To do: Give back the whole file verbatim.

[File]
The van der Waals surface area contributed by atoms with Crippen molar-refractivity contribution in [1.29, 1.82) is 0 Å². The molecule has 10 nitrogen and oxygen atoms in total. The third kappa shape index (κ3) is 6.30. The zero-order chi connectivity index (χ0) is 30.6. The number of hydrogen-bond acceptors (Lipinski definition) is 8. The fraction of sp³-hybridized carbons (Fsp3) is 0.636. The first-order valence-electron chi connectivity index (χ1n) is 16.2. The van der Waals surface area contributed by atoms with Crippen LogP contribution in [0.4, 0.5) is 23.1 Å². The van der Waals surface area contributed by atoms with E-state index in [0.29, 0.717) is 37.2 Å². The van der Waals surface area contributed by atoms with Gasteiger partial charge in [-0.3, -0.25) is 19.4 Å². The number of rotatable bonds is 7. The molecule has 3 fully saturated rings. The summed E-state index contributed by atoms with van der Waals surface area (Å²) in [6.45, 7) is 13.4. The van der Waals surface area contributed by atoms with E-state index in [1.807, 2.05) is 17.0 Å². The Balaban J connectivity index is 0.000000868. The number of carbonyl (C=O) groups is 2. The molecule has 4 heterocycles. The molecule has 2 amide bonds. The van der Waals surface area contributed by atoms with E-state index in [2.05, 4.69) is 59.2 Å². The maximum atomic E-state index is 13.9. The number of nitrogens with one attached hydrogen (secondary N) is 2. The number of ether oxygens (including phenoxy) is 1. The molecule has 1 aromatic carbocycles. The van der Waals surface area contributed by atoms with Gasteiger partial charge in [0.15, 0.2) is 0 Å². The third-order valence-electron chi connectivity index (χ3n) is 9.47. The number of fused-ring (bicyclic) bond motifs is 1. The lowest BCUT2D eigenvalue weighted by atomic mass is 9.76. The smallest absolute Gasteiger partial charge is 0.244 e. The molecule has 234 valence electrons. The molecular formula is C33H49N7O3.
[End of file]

The van der Waals surface area contributed by atoms with Crippen molar-refractivity contribution in [1.29, 1.82) is 0 Å². The molecule has 10 nitrogen and oxygen atoms in total. The third kappa shape index (κ3) is 6.30. The zero-order chi connectivity index (χ0) is 30.6. The number of hydrogen-bond acceptors (Lipinski definition) is 8. The fraction of sp³-hybridized carbons (Fsp3) is 0.636. The first-order valence-electron chi connectivity index (χ1n) is 16.2. The van der Waals surface area contributed by atoms with Crippen LogP contribution in [0.4, 0.5) is 23.1 Å². The van der Waals surface area contributed by atoms with E-state index in [0.29, 0.717) is 37.2 Å². The van der Waals surface area contributed by atoms with Gasteiger partial charge in [-0.3, -0.25) is 19.4 Å². The number of rotatable bonds is 7. The molecule has 3 fully saturated rings. The summed E-state index contributed by atoms with van der Waals surface area (Å²) in [6.45, 7) is 13.4. The van der Waals surface area contributed by atoms with E-state index in [1.807, 2.05) is 17.0 Å². The Balaban J connectivity index is 0.000000868. The number of carbonyl (C=O) groups is 2. The molecule has 4 heterocycles. The molecule has 2 amide bonds. The van der Waals surface area contributed by atoms with E-state index in [2.05, 4.69) is 59.2 Å². The maximum atomic E-state index is 13.9. The number of nitrogens with one attached hydrogen (secondary N) is 2. The number of ether oxygens (including phenoxy) is 1. The molecule has 1 aromatic carbocycles. The van der Waals surface area contributed by atoms with Gasteiger partial charge in [0.15, 0.2) is 0 Å². The third-order valence-electron chi connectivity index (χ3n) is 9.47. The number of fused-ring (bicyclic) bond motifs is 1. The lowest BCUT2D eigenvalue weighted by atomic mass is 9.76. The smallest absolute Gasteiger partial charge is 0.244 e. The molecule has 234 valence electrons. The molecular formula is C33H49N7O3.